“Makerspaces” can be many things at once: part classroom, part community center, part art studio, a part workshop where hobbyists can tinker, and even part business incubator and co-working space. They can also be a powerful tool for economic growth, community revitalization, creating jobs, and developing the state’s manufacturing workforce.

Now, there is a new program at TEDCO to boost both the number and the impact of maker spaces across Maryland. The Maryland Makerspace Initiative Program, created by the Maryland General Assembly earlier this year, will provide grants to support the expansion and establishment of makerspaces by organizations and local governments across Maryland.

“This really positions Maryland at the top for supporting the development of makerspaces,” said Dorothy Jones-Davis, executive director of Nation of Makers, a national nonprofit focused on providing support and advocacy for the maker ecosystem.

Maryland seems to be the first state in the country to establish such a program, which is designed to foster a community of makerspaces rather than a single facility. This can make Maryland a model for other states looking to grow their maker ecosystems, Jones-Davis said.

A particular benefit of the enabling legislation behind the new program is that it offers a definition of makerspace that should help people understand the value of such facilities, Jones-Davis said.

Facilities like the nonprofit Open Works in Baltimore, which served as a model for the new program, provide access to a range of tools and technology – including table saws, sewing machines, welders, laser cutters, and 3D printers – and offer a variety of classes and programs.

Amateurs and DIY enthusiasts might use a makerspace to sharpen their skills before taking on a new project; entrepreneurs, startups, and small businesses might use the facility for product design and prototyping; artists could use shared studio space. Open Works has even partnered with Baltimore City on a two-year apprenticeship program to train industrial sewing machine operators.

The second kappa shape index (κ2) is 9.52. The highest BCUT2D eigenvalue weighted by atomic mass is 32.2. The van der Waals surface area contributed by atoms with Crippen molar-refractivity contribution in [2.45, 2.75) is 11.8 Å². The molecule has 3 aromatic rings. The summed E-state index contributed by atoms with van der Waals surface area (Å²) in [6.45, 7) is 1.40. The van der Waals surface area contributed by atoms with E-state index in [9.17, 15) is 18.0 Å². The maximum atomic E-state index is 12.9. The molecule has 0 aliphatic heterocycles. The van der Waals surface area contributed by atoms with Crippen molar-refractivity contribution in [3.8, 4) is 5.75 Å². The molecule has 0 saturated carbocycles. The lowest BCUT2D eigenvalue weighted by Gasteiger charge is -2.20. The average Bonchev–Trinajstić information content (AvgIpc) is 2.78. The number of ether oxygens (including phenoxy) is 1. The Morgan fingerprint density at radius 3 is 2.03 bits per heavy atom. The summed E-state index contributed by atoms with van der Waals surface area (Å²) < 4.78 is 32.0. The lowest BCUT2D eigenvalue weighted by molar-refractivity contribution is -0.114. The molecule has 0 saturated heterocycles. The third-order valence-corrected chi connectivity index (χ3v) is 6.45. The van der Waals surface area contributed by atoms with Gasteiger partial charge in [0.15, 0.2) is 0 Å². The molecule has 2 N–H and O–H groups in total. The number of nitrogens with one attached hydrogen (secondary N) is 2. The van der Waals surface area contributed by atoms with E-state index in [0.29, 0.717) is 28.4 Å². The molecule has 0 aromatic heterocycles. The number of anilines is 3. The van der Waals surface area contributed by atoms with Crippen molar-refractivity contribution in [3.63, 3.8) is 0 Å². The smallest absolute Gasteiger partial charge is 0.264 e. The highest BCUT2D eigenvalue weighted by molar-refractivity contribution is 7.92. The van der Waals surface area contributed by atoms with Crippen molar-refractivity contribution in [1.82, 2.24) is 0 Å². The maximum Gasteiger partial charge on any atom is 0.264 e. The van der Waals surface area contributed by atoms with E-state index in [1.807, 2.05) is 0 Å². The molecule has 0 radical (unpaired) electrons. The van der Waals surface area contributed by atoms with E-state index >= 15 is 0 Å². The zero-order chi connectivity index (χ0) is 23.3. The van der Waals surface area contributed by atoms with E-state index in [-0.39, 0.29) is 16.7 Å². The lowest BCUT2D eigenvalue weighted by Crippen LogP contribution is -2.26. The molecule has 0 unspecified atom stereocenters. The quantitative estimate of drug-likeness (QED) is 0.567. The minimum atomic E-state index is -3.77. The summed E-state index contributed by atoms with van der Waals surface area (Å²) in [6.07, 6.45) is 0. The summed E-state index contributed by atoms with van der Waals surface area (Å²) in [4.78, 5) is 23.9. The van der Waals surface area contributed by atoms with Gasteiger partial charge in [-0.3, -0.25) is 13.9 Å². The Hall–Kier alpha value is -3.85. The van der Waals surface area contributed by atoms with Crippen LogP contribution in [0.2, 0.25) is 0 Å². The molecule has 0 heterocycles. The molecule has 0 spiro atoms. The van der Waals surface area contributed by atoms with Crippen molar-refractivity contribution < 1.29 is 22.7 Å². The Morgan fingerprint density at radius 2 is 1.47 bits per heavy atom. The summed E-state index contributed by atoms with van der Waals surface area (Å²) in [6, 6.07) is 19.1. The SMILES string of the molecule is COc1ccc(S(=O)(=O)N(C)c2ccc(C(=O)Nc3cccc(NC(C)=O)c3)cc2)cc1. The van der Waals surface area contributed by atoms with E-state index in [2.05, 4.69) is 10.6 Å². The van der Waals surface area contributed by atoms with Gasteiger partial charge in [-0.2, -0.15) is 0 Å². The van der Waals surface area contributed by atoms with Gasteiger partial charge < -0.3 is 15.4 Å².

But Jones-Davis notes that makerspaces exist on a spectrum. Some may be more tailored to hobbyists and amateurs, some may be more industrial to meet the needs of local businesses.

“There are no one-size fits all models,” Jones-Davis said. “These spaces are multifaceted and are uniquely able to fill different needs of communities.”

Will Holman, executive director of Open Works, who was a key supporter of the enabling legislation that created the new program, notes that makerspaces can play a unique role in supporting the growth of small businesses in their communities.

“We tend to think of economic development as top-down: big projects with major infrastructure investment and a lot of construction jobs,” Holman said in an interview. Makerspaces, however, can be an invaluable resource for smaller enterprises and individuals who are starting out with little more than an idea — or “one person with a dream,” Holman said.

Since 2016, 211 small businesses have used Open Works resources to create 118 jobs and generate nearly $10 million in annual economic output, according to Holman.

The community was also able to quickly mobilize and pitch in during the early, hectic days of the COVID-19 pandemic: in March 2020, Open Works organized a network of 388 volunteers from across the state to produce nearly 30,000 units of much-needed personal protective equipment while supply chains were strained. The following year, volunteers produced 863 plywood desks for Baltimore City students to use during remote learning, according to Holman.

A robust community of makerspaces would amplify the achievements of facilities like Open Works.

In 2019 alone, Open Works provided technical education classes to 1,339 adults and 171 youth; a network of five locations, for example, could provide that level of training to thousands of people across the state, produce $45 million in annual economic impact, and generate $2.25 million in annual tax revenues. It would also create hundreds of new jobs both directly and through the growth of new startup companies, Holman wrote to Maryland lawmakers in his testimony supporting the legislation.

“My personal hope is for a facility on the scale of Open Works in every county in the state,” Holman said. These facilities would be tailored to the needs of their respective counties, but “share DNA” regarding the curriculum and tools, so skills learned in Talbot County, for example, could easily be transferred to Baltimore City or elsewhere, Holman said.

This network would help meet a growing need for technical education and skills, he said. “This is how we’re going to grow economically, as a state.”


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